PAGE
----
Gov. Bruce Rauner outlined his plans for the Illinois budget in a speech to lawmakers Wednesday afternoon.
Rauner said he wants to begin rolling back last year’s tax increase, which he has criticized since it passed over his veto last summer. At the time, he called it a “two-by-four smacked across the foreheads of the people of Illinois.”
In his speech to lawmakers Wednesday, Rauner toned down his rhetoric. But his message was the same:
“The people of Illinois are taxed out. A billion-dollar income tax cut should be our No. 1 objective by the end of this session,” Rauner said.
Notice, however, that he said "the end of this session." Rauner’s budget counts on the money raised by that tax increase. And his plan to roll it back is tied to cutting pension benefits for state workers, university employees, and public school teachers. Those cuts would surely be held up by a lawsuit, meaning any savings that would pay for a tax cut are years away.
Pension Cost Shift
Rauner said one way to keep control over pension costs is to have local school districts pick up part of the tab.
"Our budget proposal shifts costs closer to home, so people can question expenses and deal with them more directly. Now, they have no incentive to manage costs because the state picks them up no matter what they are," he said.
Critics say while the idea might save money at the state level, local property taxes could go up to offset the change. The idea has been raised previously but failed to gain any traction. Rauner proposed phasing in the costs over a four-year period.
The lawmakers who helped negotiate Illinois' new school funding reform law said they were surprised by the proposal.
State Sens. Jason Barickman, a Republican from Bloomington, and Andy Manar, a Democrat from Bunker Hill, both said they'd learned of the governor's plan only a few hours earlier. Manar, who sponsored the bill designed to send more state dollars to needy schools, said a pension cost-shift would have the opposite effect.
"This would literally rewrite the school funding reform law. And we haven't even seen a penny of that money hit a classroom in the state, and already the governor's saying let's rewrite the whole darn thing," Manar said.
Because Chicago Public Schools have traditionally paid their own pensions, the bill added normal pension costs into each district's financial needs. A cost shift would require recalculating funding targets for all 850 districts, and could drastically change the amounts they are expecting to receive.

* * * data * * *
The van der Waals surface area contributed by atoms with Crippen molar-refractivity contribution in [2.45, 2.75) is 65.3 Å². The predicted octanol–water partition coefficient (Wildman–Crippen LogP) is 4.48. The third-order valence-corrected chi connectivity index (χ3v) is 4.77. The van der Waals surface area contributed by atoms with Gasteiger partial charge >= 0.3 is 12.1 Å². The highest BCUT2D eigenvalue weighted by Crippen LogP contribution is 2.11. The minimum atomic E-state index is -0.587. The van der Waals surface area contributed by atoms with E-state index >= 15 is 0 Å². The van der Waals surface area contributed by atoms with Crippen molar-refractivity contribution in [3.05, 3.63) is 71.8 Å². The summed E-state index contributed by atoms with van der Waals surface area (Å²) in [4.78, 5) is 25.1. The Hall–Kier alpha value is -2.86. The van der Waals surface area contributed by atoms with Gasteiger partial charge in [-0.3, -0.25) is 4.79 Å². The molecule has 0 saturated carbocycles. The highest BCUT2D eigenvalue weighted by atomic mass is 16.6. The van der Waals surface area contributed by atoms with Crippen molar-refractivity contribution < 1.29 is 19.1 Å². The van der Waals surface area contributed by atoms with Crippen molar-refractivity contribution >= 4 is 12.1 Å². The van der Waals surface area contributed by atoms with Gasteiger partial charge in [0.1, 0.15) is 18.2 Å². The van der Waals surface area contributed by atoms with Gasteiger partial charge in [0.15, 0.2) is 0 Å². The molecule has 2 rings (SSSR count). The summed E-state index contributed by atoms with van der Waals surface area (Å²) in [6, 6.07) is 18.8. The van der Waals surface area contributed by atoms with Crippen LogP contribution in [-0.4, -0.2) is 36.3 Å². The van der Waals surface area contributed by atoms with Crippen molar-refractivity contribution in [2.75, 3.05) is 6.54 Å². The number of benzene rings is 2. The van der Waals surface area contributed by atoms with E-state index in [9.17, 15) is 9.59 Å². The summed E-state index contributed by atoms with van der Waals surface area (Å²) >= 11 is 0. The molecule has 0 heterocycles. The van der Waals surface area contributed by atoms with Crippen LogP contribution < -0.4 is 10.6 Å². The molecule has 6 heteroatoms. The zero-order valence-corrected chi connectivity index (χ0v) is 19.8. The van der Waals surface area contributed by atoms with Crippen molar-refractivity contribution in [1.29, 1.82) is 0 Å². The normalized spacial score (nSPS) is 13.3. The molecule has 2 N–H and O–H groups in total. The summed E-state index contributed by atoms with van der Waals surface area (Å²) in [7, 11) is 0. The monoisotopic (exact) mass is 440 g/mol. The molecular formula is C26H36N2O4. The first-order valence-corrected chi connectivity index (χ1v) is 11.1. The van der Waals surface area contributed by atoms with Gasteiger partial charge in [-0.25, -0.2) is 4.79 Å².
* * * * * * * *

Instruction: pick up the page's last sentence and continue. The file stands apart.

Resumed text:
Barickman said Democrats have embraced this idea in the past, and should do so again.
“There’s public policy that supports a cost shift, the notion that there’s an accountability placed on the local units of government," he said.
Democrats say they did support the idea, but not with the reductions in union rights Rauner says should be part of the plan.
Rauner's budget address had Democratic House Majority Leader Barbara Flynn Currie of Chicago wondering whether Illinois may face another long budget stalemate.
Last year, Democrats and a smattering of Republicans passed a budget over Rauner’s objections after two years without one.
“We have a governor who’s been intransigent and if that continues to be the way of the world, then there will be a budget impasse. But I’m hopeful there will not be," Currie said.
State Rep. Dan Brady, R-Bloomington, called it a good speech that reflected the reality of revenue and spending pressures facing state government.
"Hopefully the Democrats can meet us halfway on some of those reforms," Brady said.
He said state schools like Illinois State University were offered a mixed bag Wednesday. The governor announced plans to add $100 million in capital funds to meet deferred maintenance needs at universities and community colleges. But the pension shift would cost those same schools more money.
"That's where we're going to have a very lengthy and contentious debate," Brady said.
State Sen. Bill Brady, R-Bloomington, agreed with Rauner's assessment that Illinois residents are overtaxed.
"Now, with this balanced budget proposal in hand, we can begin the bipartisan process of giving Illinois residents a budget that will help stimulate our economy, grow jobs, and continue providing record funding for education," said Brady.
You can watch Rauner's budget address:
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